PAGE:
We got up early and decided to drive to McElroy’s on the Bayou in Ocean Springs for breakfast and it proved to be a good choice. The new restaurant, built to replace one in Biloxi that Hurricane Katrina had destroyed, was built overlooking beautiful Fort Bayou and the large homes that lined it. As we ate a delicious breakfast, we were able to watch boats that were taking an early morning run on the waters, and birds that were in the trees near the windows. After ending our meal with an order of beignets, we decided to drive into the downtown area of Ocean Springs to see what had been done since the storm, but we soon found that the city was teeming with people because of an event called Art Walk. The streets were lined with tents where artists had set up to sell paintings, pottery and sculptures, and people were walking everywhere. On Government Street, we passed interesting-looking places like Government Street Grocery (actually a restaurant) and Chandeleur Outfitters. I would have liked to have stopped and browsed around, but my mother had to meet her friends from school at the White Cap Seafood Restaurant in Gulfport at 11 AM, so we headed back west into Biloxi on Highway 90.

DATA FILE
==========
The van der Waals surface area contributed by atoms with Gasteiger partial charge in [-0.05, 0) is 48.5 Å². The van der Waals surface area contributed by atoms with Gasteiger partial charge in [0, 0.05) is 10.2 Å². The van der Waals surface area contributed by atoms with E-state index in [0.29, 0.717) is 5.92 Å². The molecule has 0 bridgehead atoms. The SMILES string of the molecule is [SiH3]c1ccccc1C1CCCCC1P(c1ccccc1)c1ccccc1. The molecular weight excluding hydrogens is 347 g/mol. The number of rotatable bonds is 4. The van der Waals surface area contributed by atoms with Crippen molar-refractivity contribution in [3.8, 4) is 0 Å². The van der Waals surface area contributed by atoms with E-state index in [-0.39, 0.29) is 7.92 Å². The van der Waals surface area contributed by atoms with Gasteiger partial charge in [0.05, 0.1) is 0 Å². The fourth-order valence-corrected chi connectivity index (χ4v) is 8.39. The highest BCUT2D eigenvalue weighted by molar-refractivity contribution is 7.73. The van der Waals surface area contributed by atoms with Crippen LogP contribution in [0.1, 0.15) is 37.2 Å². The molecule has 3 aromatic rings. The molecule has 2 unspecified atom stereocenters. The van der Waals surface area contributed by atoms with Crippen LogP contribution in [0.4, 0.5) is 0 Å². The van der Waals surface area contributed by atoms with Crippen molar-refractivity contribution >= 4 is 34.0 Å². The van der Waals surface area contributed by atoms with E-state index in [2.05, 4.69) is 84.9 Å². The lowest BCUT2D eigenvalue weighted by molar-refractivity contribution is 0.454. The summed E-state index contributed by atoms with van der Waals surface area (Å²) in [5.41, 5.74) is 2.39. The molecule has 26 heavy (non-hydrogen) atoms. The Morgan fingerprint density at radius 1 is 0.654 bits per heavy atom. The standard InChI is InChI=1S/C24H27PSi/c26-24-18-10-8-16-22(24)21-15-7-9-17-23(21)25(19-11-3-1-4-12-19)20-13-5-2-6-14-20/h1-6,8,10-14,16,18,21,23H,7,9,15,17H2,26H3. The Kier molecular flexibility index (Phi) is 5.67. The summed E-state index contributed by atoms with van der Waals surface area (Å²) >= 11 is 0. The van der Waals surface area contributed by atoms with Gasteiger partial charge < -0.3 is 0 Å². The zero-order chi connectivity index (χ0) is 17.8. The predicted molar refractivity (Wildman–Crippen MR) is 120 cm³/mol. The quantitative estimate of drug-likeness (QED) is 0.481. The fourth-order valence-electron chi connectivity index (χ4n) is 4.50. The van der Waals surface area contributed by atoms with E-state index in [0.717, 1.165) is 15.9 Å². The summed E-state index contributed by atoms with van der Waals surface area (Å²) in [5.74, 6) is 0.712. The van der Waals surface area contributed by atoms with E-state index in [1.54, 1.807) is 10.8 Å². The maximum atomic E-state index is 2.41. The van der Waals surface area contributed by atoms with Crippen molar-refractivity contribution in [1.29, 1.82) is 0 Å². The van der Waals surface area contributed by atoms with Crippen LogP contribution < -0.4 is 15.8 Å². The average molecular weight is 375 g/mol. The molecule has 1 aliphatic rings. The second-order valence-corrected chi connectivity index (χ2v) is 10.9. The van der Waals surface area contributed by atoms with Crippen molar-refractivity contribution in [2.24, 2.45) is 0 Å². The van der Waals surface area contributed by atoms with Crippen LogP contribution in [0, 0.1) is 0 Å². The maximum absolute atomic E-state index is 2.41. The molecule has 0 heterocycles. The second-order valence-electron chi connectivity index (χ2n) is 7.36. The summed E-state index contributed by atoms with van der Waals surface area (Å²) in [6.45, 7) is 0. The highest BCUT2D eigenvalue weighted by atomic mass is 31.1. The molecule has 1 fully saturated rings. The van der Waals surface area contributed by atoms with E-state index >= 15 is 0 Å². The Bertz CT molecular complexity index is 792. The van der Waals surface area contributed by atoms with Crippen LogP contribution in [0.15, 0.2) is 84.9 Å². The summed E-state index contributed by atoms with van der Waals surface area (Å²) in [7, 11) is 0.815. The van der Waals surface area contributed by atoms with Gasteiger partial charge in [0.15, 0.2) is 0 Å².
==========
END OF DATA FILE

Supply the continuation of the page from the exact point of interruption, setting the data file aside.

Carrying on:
The White Cap was owned by one of her old classmates, Carl Lizana, and was a beautiful new building at Mississippi City, since, once again, Katrina had blown the old one away. We spent a couple of hours there, eating and talking, and then we left, heading out the new Cowan-Lorraine highway out to Saucier to start the drive back to Memphis.
In Jackson, we went to a restaurant near the stadium called Sal and Mookie’s that proved to be some of the best pizza either of us had ever eaten. I was especially impressed by the herb garden that they had growing outdoors beside the building. From there we stopped by Lemuria Books in Banner Hall, where I bought a book about New Orleans, and then, after a cappuccino from the Broad Street Baking Company downstairs, we started back home to Memphis. We soon learned that the history-making football game between Mississippi State and Jackson State had not gone well for the JSU Tigers, as they got blown out by the Bulldogs.
Breakfast with Charlie Braxton and two of his sons at Broad Street Baking Company. Then I drove back to Memphis, but detoured into Water Valley to meet Justin Showah, the owner of Hill Country Records, who had an order of Eric Deaton Trio CDs for me to pick up for Select-O-Hits. The talk in the little grocery store there in Water Valley had been about the weekend death of Memphis music legend Jim Dickinson.